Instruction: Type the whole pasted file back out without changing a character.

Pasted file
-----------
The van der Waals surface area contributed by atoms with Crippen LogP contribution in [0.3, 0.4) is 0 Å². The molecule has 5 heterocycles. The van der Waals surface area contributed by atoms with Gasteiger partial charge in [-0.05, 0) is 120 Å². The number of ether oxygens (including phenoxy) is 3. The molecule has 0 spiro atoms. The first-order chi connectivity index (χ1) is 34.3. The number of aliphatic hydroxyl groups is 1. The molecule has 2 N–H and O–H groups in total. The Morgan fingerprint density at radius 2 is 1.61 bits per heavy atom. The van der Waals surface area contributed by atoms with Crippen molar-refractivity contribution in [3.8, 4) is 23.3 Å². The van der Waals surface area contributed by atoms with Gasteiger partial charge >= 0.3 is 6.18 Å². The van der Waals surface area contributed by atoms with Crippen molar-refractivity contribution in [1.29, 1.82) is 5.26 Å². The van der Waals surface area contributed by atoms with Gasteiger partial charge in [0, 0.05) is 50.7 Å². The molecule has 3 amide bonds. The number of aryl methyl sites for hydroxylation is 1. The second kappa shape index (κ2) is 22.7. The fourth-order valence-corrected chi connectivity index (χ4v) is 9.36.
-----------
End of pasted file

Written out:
The van der Waals surface area contributed by atoms with Crippen LogP contribution in [0.3, 0.4) is 0 Å². The molecule has 5 heterocycles. The van der Waals surface area contributed by atoms with Gasteiger partial charge in [-0.05, 0) is 120 Å². The number of ether oxygens (including phenoxy) is 3. The molecule has 0 spiro atoms. The first-order chi connectivity index (χ1) is 34.3. The number of aliphatic hydroxyl groups is 1. The molecule has 2 N–H and O–H groups in total. The Morgan fingerprint density at radius 2 is 1.61 bits per heavy atom. The van der Waals surface area contributed by atoms with Crippen molar-refractivity contribution in [3.8, 4) is 23.3 Å². The van der Waals surface area contributed by atoms with Gasteiger partial charge >= 0.3 is 6.18 Å². The van der Waals surface area contributed by atoms with Crippen molar-refractivity contribution in [1.29, 1.82) is 5.26 Å². The van der Waals surface area contributed by atoms with Gasteiger partial charge in [0, 0.05) is 50.7 Å². The molecule has 3 amide bonds. The number of aryl methyl sites for hydroxylation is 1. The second kappa shape index (κ2) is 22.7. The fourth-order valence-corrected chi connectivity index (χ4v) is 9.36.